The spatial domain covers almost the entire mainland of Alaska with the exclusion of the southern part of the Alaska Peninsula and Southeast Alaska, west of British Columbia. The temporal domain of the study includes the years 2001-2013. Most Alaskan fires occur in the interior of the state, which consists of a mosaic of vegetation types. Black spruce forest dominates on cold, poorly drained, north-oriented or lowland sites, whereas white spruce and deciduous species (mainly aspen and birch) prevail on warmer, better drained, south-oriented sites without permafrost (Viereck, 1973; Bonan, 1989). Grass- and shrubland ecosystems occur in early successional stands, poorly drained sites, steep slopes, and at and above the treeline. The vegetation mosaic in interior Alaska is constantly reshaped by the occurrence of fire and subsequent post-fire succession.
The investigators assembled field data of depth of burn from three different publications (Boby et al., 2010; Turetsky et al., 2011; Rogers et al., 2014). Due to limited data availability for other land-cover types than black spruce (five plots in Rogers et al., 2014), they focused on black spruce plots, and retained all plots burned since 2000 for which cloud-free 1-year-postfire differenced normalized burn ratio (dNBR) observations were available in the Monitoring Trends in Burn Severity (MTBS, Eidenshink et al., 2007) database, resulting in a total of 126 plots (see Veraverbeke et al. 2015 for details).
The AKFED carbon consumption model was formulated for black spruce based on the relationship between the observed carbon consumption at the field locations and the environmental variables. The investigators extracted the pixel values of elevation, slope, northness, pre-fire tree cover and dNBR at 30-m resolution at the location of the field plots. The day of burning was assigned from the nearest active fire observation. To extrapolate the model in space and time, they used a spatial resolution of 450 m. All analyses were performed within the Albers equal area projection for Alaska: where the central meridian = 154 degrees W,; standard parallel 1 = 55 degrees N; standard parallel 2 = 65degrees N; latitude of origin = 50 degrees N; with North American Datum 1983 (NAD83).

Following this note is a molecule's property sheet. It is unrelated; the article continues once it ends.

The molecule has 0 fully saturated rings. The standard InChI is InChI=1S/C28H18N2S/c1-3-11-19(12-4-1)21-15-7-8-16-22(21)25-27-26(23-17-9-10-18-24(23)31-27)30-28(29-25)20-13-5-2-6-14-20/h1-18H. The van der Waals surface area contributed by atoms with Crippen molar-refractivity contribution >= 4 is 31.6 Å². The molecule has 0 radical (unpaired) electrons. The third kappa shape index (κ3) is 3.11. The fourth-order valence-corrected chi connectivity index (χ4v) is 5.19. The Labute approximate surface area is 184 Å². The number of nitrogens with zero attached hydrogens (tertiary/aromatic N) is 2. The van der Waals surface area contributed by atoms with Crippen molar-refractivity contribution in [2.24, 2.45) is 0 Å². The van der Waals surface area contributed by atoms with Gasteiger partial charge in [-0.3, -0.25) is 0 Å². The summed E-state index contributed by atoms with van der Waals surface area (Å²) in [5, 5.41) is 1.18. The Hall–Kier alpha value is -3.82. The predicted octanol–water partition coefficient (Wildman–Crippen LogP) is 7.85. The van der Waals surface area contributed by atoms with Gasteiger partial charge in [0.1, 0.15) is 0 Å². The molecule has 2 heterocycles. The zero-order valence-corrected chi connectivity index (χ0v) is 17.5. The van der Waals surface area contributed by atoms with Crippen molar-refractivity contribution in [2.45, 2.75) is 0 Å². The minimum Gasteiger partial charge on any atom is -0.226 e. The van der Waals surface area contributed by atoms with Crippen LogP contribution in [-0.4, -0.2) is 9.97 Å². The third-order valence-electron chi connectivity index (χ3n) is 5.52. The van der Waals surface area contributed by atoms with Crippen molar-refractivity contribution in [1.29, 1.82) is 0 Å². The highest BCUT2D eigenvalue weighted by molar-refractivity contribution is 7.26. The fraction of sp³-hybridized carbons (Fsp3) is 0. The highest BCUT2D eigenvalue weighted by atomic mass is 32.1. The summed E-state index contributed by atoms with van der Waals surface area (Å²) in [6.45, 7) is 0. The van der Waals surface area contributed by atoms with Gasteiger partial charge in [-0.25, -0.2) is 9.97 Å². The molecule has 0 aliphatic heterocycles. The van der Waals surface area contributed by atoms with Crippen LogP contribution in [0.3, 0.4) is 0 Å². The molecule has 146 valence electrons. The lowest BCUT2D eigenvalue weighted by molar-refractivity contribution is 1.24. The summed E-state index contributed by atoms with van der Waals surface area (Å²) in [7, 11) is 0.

The investigators modeled below- and aboveground carbon consumption separately, based on the relationships between field plot data and environmental variables (elevation, slope, northness, pre-fire tree cover, day of burning and dNBR) at 30-m resolution. Due to the paucity of carbon consumption observations in other land-cover types than black spruce, they developed separate consumption models for these ecosystems that drew upon the data-driven approach for black spruce. Model implementation details are provided in Veraverbeke et al. (2015).
This data set is available through the Oak Ridge National Laboratory (ORNL) Distributed Active Archive Center (DAAC).CARVE: Alaskan Fire Emissions Database (AKFED), 2001-2013
Contact for Data Center Access Information:
- E-mail: firstname.lastname@example.org
- Telephone: +1 (865) 241-3952
Boby, L. A., Schuur, E. A. G., Mack, M. C., Verbyla, D., and Johnstone, J. F. 2010. Quantifying fire severity, carbon, and nitrogen emissions in Alaska’s boreal forest, Ecol. Appl., 20, 1633–1647, doi:10.1890/08-2295.1
Bonan, G. B. 1989. Environmental factors and ecological processes controlling vegetation patterns in boreal forests, Landscape Ecol., 3, 111–130, doi:10.1007/BF00131174
Eidenshink, J., Schwind, B., Brewer, K., Zhu, Z., Quayle, B., and Howard, S. 2007. A project for monitoring trends in burn severity, Fire Ecology, 3, 3–21
Rogers, B. M., Veraverbeke, S., Azzari, G., Czimczik, C. I., Holden, S. R., Mouteva, G. O., Sedano, F., Treseder, K. K., and Randerson, J. T. 2014. Quantifying fire-wide carbon emissions in interior Alaska using field measurements and Landsat imagery, J. Geophys. Res., 119, 1608–1629
Turetsky, M. R., Kane, E. S., Harden, J. W., Ottmar, R. D., Manies, K. L., Hoy, E., and Kasischke, E. S. 2011. Recent acceleration of biomass burning and carbon losses in Alaskan forests and peatlands, Nat. Geosci., 4, 27–31, doi:10.1038/ngeo1027
Veraverbeke, S., Rogers, B. M., and Randerson, J. T. 2015. Daily burned area and carbon emissions from boreal fires in Alaska. Biogeosciences 12: 3579-3601. DOI:10.5194/bg-12-3579-2015
Viereck, L. A. 1973. Wildfire in the Taiga of Alaska, Quaternary Res., 3, 465–495